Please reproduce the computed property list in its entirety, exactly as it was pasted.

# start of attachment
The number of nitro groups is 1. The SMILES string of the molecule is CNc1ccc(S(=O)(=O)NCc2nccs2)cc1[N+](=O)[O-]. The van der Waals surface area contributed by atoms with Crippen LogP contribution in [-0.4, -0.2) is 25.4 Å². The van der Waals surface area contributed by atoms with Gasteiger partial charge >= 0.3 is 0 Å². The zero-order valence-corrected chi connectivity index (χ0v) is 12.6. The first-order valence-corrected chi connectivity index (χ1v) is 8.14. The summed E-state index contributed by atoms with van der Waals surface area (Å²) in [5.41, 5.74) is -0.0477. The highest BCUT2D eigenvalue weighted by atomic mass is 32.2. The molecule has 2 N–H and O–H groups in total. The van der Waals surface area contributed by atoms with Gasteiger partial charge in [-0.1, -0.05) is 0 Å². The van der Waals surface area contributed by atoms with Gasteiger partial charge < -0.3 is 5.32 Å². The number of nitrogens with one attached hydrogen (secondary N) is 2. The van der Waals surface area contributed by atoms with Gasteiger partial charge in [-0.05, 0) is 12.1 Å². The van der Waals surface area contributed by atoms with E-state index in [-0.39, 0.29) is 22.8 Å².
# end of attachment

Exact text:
The number of nitro groups is 1. The SMILES string of the molecule is CNc1ccc(S(=O)(=O)NCc2nccs2)cc1[N+](=O)[O-]. The van der Waals surface area contributed by atoms with Crippen LogP contribution in [-0.4, -0.2) is 25.4 Å². The van der Waals surface area contributed by atoms with Gasteiger partial charge >= 0.3 is 0 Å². The zero-order valence-corrected chi connectivity index (χ0v) is 12.6. The first-order valence-corrected chi connectivity index (χ1v) is 8.14. The summed E-state index contributed by atoms with van der Waals surface area (Å²) in [5.41, 5.74) is -0.0477. The highest BCUT2D eigenvalue weighted by atomic mass is 32.2. The molecule has 2 N–H and O–H groups in total. The van der Waals surface area contributed by atoms with Gasteiger partial charge in [-0.1, -0.05) is 0 Å². The van der Waals surface area contributed by atoms with Gasteiger partial charge < -0.3 is 5.32 Å². The number of nitrogens with one attached hydrogen (secondary N) is 2. The van der Waals surface area contributed by atoms with Gasteiger partial charge in [-0.05, 0) is 12.1 Å². The van der Waals surface area contributed by atoms with E-state index in [-0.39, 0.29) is 22.8 Å².